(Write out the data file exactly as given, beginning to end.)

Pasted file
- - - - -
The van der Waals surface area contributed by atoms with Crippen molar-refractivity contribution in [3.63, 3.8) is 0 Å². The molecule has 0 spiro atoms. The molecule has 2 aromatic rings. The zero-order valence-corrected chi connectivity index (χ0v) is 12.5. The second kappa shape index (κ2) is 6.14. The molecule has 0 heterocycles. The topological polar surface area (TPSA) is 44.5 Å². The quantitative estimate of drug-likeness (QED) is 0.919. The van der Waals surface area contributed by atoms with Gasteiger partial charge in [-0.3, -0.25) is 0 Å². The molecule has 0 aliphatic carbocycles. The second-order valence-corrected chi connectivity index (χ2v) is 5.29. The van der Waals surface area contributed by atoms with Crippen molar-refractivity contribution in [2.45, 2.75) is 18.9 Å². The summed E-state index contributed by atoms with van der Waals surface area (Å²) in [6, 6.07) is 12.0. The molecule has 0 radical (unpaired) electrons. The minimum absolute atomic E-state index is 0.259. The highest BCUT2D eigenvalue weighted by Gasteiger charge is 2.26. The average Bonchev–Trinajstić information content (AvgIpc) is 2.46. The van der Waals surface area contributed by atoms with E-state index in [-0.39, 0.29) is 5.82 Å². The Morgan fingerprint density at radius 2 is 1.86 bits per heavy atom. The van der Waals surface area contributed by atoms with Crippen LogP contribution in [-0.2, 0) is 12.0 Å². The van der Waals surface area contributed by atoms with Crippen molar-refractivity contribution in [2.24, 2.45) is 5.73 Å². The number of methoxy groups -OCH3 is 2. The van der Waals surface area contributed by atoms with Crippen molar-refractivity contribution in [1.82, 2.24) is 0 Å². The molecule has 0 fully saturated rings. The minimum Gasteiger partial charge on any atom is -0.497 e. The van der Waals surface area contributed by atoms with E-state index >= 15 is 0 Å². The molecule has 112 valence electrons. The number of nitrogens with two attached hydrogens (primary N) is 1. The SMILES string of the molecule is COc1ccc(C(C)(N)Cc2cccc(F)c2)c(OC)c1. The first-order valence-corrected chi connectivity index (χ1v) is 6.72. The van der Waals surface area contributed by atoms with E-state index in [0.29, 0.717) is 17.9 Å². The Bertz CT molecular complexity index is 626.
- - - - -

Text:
The van der Waals surface area contributed by atoms with Crippen molar-refractivity contribution in [3.63, 3.8) is 0 Å². The molecule has 0 spiro atoms. The molecule has 2 aromatic rings. The zero-order valence-corrected chi connectivity index (χ0v) is 12.5. The second kappa shape index (κ2) is 6.14. The molecule has 0 heterocycles. The topological polar surface area (TPSA) is 44.5 Å². The quantitative estimate of drug-likeness (QED) is 0.919. The van der Waals surface area contributed by atoms with Gasteiger partial charge in [-0.3, -0.25) is 0 Å². The molecule has 0 aliphatic carbocycles. The second-order valence-corrected chi connectivity index (χ2v) is 5.29. The van der Waals surface area contributed by atoms with Crippen molar-refractivity contribution in [2.45, 2.75) is 18.9 Å². The summed E-state index contributed by atoms with van der Waals surface area (Å²) in [6, 6.07) is 12.0. The molecule has 0 radical (unpaired) electrons. The minimum absolute atomic E-state index is 0.259. The highest BCUT2D eigenvalue weighted by Gasteiger charge is 2.26. The average Bonchev–Trinajstić information content (AvgIpc) is 2.46. The van der Waals surface area contributed by atoms with E-state index in [-0.39, 0.29) is 5.82 Å². The Morgan fingerprint density at radius 2 is 1.86 bits per heavy atom. The van der Waals surface area contributed by atoms with Crippen LogP contribution in [-0.2, 0) is 12.0 Å². The van der Waals surface area contributed by atoms with Crippen molar-refractivity contribution in [2.24, 2.45) is 5.73 Å². The number of methoxy groups -OCH3 is 2. The van der Waals surface area contributed by atoms with Crippen molar-refractivity contribution in [1.82, 2.24) is 0 Å². The molecule has 0 fully saturated rings. The minimum Gasteiger partial charge on any atom is -0.497 e. The van der Waals surface area contributed by atoms with E-state index >= 15 is 0 Å². The molecule has 112 valence electrons. The number of nitrogens with two attached hydrogens (primary N) is 1. The SMILES string of the molecule is COc1ccc(C(C)(N)Cc2cccc(F)c2)c(OC)c1. The first-order valence-corrected chi connectivity index (χ1v) is 6.72. The van der Waals surface area contributed by atoms with E-state index in [0.29, 0.717) is 17.9 Å². The Bertz CT molecular complexity index is 626.